Half Baked Legalization Reflects Structural Inequalities of the System
By Jordan May
Ohio’s failed attempt to legalize cannabis last year has highlighted critical issues in the nationwide push for reformed drug policy, and brought to mind similar frustrations with the effort to establish a medical marijuana program in Illinois. In her recent piece, Why I Opposed Half-Baked Legalization in Ohio, Cassie Young touched on some of the consequences of ceding “good policy to political expediency,” arguing that a nuanced analysis of policy is essential if we wish to avoid repackaging the same structural inequalities that have characterized prohibition for decades.
Dan Linn, the executive director of Illinois’ NORML chapter, said that he would “give very good odds we will never see a medical marijuana program in Illinois that allows patients or caregivers to grow their own medicine.”
Linn worked for over a decade to pass medical marijuana legislation in Illinois. According to this article, he remembers there being “a good amount of money” thrown at the effort by businesses looking to profit off of the new industry after the bill was initially introduced to the senate in 2009.
"All of a sudden there were a bunch of paid lobbyists there with access to capital," Linn stated. "The [state-sanctioned] cultivators would tell you it's extremely dangerous to allow patients or caregivers to grow their own, that there could be pesticides, harmful chemicals, mold, or bugs in plant material," he explains.
Now, can you imagine if it were illegal to grow our own food, or brew our own beer? I mean that’s absurd, right? But honestly, is “illegally cultivated” cannabis really any less absurd?
In my opinion, any “reform” that seeks to privatize the cultivation of cannabis is subject to scrutiny. If the motivation for adopting new drug policy is in fact for public well-being, then accessibility, and ensuring that all individuals have the right to grow their own medicine, should be central to the legislation. The fact that this has not been seriously considered in Illinois, and that many of the businesses that were awarded cultivation rights had aggressively lobbied against it, signifies to me a lack of transparency and credibility.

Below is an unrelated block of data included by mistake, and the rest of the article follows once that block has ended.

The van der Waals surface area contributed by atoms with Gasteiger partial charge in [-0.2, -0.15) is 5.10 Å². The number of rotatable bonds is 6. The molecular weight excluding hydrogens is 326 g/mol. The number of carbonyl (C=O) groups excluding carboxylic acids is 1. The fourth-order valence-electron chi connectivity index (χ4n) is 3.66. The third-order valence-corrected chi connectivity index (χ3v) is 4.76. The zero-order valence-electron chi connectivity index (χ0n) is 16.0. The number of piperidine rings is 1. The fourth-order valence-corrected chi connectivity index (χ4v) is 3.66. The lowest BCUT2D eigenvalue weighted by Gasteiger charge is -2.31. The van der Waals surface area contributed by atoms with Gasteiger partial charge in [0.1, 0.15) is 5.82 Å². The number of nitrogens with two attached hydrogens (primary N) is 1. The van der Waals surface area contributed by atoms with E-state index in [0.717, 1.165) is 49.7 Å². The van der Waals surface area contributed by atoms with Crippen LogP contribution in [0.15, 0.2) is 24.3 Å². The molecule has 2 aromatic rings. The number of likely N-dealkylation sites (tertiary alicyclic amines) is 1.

The campaign in Ohio also brought to light some of the ways in which the movement for legalization excludes not only to those who lack access to capital, but also those who have historically been the most aggressively criminalized for using cannabis. The fact that the legal marijuana industry is dominated by predominately white men isn’t news to most, and yet despite this widespread acknowledgement we are continuing to see growing racial disparities in “legal” states such as Colorado and Washington, while white folks cash in big on the new economic opportunity.
In 2012 Chicago passed an ordinance that sought to decriminalize cannabis possession. In theory this would seem like a positive step towards progressive reform, but this legislation serves as a perfect example of how poorly thought-out policy can continue to perpetuate systemic inequalities under the guise of “progress.”
The ordinance decriminalized the possession of marijuana for any amount under 15 grams, but left the choice to make an arrest up to the discretion of police officers. Since the ordinance was enacted, 7 out of every 10 arrests made for possession of small amounts of cannabis have resulted in arrests, 89% of which were black people, 8% Latino, and 2% white—and black neighborhoods, such as East Garfield Park, have seen up to 72 times more arrests than their white counterparts. We know that cannabis use is equal across racial lines, yet these stark disparities clearly demonstrate that what’s written on paper means next to nothing for those most impacted by a system that implicitly prioritizes the interests of one group over another.